February 2nd, 2021 marked one of the most shameful days in modern Russian judicial history.
After being poisoned with a chemical nerve agent by the Russian intelligence service FSB, the opposition leader Alexey Navalny has been sentenced on fabricated charges to serve three and a half years in a labour camp. As a verdict has been delivered, rumors surfaced that the ruling elite seeks to incarcerate him for decades.
To put it in the words of the late Russian Nobel Prize winner and political prisoner Alexander Solzhenitsyn, Navalny was sentenced to three and a half years, [will have] served 13 years, and then he got lucky and was released ahead of time. But beware – in 21st century Russia, sarcasm will get you into trouble. By way of illustration, a few days ago, the editor-in-chief of an independent Russian media outlet retweeted a joke. For this horrific crime, a figure who resembled a judge sentenced him to 25 days in jail. One may wonder, whether it would not in that case be simpler for the Kremlin to dissolve the people and elect another? Berthold Brecht sends his regards.
Discipline and Punish
The Russian poet Igor Guberman once wrote,”sitting in prison I felt that the country in all its vastness is an immense prison cell.“ In 1979 Guberman was arrested and sentenced to five years in a labour camp on trumped-up charges. Shortly before, in 1975 the French philosopher Michel Foucault published “Discipline and Punish”. Whether he read it or not, Guberman understood how to make Foucault’s work poetically his own.
While the repressive power of intimidating, poisoning, and imprisoning Alexey Navalny comes from the Kremlin, perhaps the more decisive power is anchored in the Russian minds – the normalizing, invisible power, in what Foucault described as “the disciplinary power … [that] is everywhere and always alert; it functions permanently and largely in silence.“
In consequence, the case of Alexey Navalny is symbolic and has larger repercussions. In fact, it is a matter of creating discipline within the Russian mind – generating an invisible mind cage to demonstrate to the Russian people that they are nothing but eighteenth-century Russian serfs – though better educated and fed than their predecessors.
To the reader who wants to take a stroll down memory lane, dictatorships had a penchant to hunt down, imprison and kill millions of people. Think of Mao Zedong and the Cultural Revolution in China. Or the Great Terror under Josef Stalin in the Soviet Union. This is the past. Today, all dictators need to do, is to imprison a handful of people every once in a while, kill a few of them, and with full government media control, broadcast it a million times on TV, radio, and the internet.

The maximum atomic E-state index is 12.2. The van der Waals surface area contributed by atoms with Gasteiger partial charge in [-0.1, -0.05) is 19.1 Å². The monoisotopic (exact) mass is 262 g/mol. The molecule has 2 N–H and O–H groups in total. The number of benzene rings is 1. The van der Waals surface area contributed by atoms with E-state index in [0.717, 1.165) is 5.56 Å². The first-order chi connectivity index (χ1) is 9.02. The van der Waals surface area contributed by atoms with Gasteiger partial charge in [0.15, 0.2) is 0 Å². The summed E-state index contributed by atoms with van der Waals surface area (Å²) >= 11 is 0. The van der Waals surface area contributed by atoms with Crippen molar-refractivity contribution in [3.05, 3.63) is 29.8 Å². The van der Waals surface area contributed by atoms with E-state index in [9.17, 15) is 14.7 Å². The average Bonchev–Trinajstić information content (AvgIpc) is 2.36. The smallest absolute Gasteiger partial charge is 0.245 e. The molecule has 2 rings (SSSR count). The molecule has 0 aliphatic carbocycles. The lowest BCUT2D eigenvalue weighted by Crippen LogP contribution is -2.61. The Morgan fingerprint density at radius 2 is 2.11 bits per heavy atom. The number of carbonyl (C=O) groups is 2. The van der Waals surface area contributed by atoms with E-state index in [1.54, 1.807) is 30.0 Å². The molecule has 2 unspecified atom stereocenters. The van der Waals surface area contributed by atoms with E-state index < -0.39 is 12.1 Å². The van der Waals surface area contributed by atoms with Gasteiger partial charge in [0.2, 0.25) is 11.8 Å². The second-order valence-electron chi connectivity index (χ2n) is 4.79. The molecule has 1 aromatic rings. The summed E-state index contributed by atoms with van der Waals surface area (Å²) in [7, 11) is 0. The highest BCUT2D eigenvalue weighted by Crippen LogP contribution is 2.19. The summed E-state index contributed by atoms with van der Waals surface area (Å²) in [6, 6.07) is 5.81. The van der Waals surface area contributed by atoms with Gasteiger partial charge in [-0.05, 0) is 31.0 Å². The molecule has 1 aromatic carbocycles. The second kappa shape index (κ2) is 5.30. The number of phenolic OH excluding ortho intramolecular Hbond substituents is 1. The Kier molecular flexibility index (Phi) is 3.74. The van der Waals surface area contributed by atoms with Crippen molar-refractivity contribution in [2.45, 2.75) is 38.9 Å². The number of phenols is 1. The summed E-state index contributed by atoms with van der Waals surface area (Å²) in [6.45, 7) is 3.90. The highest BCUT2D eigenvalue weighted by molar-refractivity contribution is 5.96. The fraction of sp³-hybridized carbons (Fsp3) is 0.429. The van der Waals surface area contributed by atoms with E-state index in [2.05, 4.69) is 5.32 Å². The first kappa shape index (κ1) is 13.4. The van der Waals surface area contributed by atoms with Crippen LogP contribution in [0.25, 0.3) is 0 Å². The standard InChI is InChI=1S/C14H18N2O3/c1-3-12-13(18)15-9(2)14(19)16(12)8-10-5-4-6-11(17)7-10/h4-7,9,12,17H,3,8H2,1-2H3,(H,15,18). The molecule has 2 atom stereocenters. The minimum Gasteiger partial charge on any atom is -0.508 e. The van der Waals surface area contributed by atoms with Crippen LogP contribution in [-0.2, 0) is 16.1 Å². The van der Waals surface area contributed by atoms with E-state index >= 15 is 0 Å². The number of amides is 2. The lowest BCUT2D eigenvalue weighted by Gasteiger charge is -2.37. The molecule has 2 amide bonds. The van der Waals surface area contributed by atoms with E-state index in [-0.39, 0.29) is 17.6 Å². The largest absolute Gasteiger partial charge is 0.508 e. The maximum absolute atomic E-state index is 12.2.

Though the pictures of peacefully demonstrating children who were beaten up by security services in Moscow and all across the country were truly shocking, it does not necessarily require a lot of violence. Time and again, through the exercise of precedents and the dissemination of propaganda, the Russian people have learned to discipline themselves and behave in ways expected from them by their masters who are hiding behind the Kremlin walls.
Correspondingly, in his speech in court Navalny said; “The main thing in this whole trial isn’t what happens to me. Locking me up isn’t difficult. What matters most is why this is happening. This is happening to intimidate large numbers of people. They’re imprisoning one person to frighten millions.“
Escaping the Foucauldian cage
In the West, some have already gotten used to it. Others believe it’s just a Netflix reality show. At our convenience, we can turn off the news and get busy with other things. Why should we even care about the future of the Russian people? There’s a simple reason after all. Wouldn’t it be short-sighted and also selfish of us to think only of our own freedom? Could we – after what we have experienced – really be free as long as we would not want to stand up for the freedom of other people?
Whereas we should provide moral support, the ultimate sacrifice must come from the Russian people themselves. Will the Russian people have the courage to escape from their Foucauldian cage?
A patriot, who puts himself at the service of the Russian people, Navalny closed his speech in court with the words, “the very best are the [Russian] people who aren’t afraid — people who don’t look the other way.“